Thursday, January 03, 2019

NYC Has a Charter School Space Request Form. Public Schools? You're on Your Own.

I'm absolutely flabbergasted reading Leonie Haimson's account of an office called "District Planning." I mean, I'm pro-district and pro-planning, so at first blush, it seems like a good idea. But like much of Bill de Blasio's education administration, it appears to be a leftover from Bloomberg and Klein. Changing its name does not appear to have much altered its fundamental mission.

Of course I know well that they don't do diddly squat for those of us who are egregiously overcrowded. Leonie discusses what it takes to run this group:

Their main qualifications for this job seemed to be able to portray no emotion during contentious and emotional public hearings, when teachers, students and parents begged them not to close their schools or force them into smaller spaces because of co-locations. 

I recall John White at the contentious Jamaica closing hearings, utterly indifferent to what teachers, students, politicians, residents and clergy had to say. I can't recall anyone saying anything other than reasons not to close the school, but White had a job to do, ignored absolutely everyone in the hall, and declared his intention to close it anyway based on flawed statistics. Mayoral control is all about sidestepping the interests of community, and it worked exactly the way Bloomberg wanted it to. Right after John White closed Jamaica High School, he crawled back into his coffin until he got a more prestigious gig in New Orleans.

Of course it's disappointing to see this office populated by a charter-friendly group of reformies, and even more disappointing de Blasio didn't see fit to clean house and start from scratch. I worked for him, contributed to him, and attended his inauguration thinking this was a new day for us. While it's true he doesn't close down schools at the same rate Bloomberg did, it's still happening.

What really hit home with me, though, was this:

State Education Law provides certain new and expanding charter schools with access to facilities.  Charter schools requesting space in a DOE facility, must fill out the Charter School Space Request Form.”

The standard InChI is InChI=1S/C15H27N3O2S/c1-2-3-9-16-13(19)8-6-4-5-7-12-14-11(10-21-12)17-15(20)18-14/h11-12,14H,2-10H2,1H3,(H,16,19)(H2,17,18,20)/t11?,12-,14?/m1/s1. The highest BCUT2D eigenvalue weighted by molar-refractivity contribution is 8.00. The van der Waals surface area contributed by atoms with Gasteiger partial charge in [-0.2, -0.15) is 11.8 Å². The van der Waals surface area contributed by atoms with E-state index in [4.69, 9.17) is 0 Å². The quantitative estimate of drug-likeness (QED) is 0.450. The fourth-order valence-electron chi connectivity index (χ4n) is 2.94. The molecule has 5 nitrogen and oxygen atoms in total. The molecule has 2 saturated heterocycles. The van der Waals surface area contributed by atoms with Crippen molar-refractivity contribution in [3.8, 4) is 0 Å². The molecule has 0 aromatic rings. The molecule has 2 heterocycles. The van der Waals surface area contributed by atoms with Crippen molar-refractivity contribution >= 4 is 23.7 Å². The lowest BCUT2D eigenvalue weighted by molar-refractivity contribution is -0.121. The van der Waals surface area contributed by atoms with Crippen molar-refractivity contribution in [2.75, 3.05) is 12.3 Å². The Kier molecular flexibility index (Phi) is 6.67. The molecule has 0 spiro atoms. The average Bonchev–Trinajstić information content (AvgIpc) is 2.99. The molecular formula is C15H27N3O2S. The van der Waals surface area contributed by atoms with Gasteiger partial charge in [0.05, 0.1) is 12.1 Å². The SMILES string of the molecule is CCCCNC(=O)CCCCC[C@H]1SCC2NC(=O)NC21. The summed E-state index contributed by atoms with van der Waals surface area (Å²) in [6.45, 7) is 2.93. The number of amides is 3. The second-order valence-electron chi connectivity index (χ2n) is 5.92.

What? There's actually a request form for charter schools that need space? Here's why this is shocking to me--there's no such form for public schools that need space. From my vantage point, teaching 34 kids in half a room, that's unconscionable. I'm not sure whether or not my school is at its highest enrollment ever, but I do know that I've never seen it so overcrowded before.

We're actually set to get some relief in the form of an annex, but that's years in the future. For now, I have no office space as chapter leader and our principal has closed his conference room to be used as a classroom. We have several poorly ventilated windowless former bookrooms masquerading as classrooms. Don't get me started on the trailers, but truth be told I'd rather be in a trailer than half a classroom. That's why I requested the trailers for a dozen years or more.

The only reason we're set to get relief is because I was elected to UFT Executive Board and brought it up the very first time I spoke there. Otherwise we'd probably have been offered nothing, which was and is the DOE's standing approach to overcrowding--do nothing and hope no one complains too loudly. I was once able to turn it around by working with a whole lot of people, getting us all over the press, but for various reasons, our agreement with the city collapsed.

It's an absolute outrage that charters are able to request space and we are not. City policy is that that district kids can attend district schools. That's fine, except the city can't be bothered to make sure we have any place to put these kids. That Eva Moskowitz gets priority over Francis Lewis High School is an abomination, and having a city agency that doesn't give a golly gosh darn about public school students is well beyond unacceptable.

It's time for Mayor de Blasio to take a stand in favor of the overwhelming majority of children and parents in New York City.

Where the hell is that public school space request form, Mr. Mayor?
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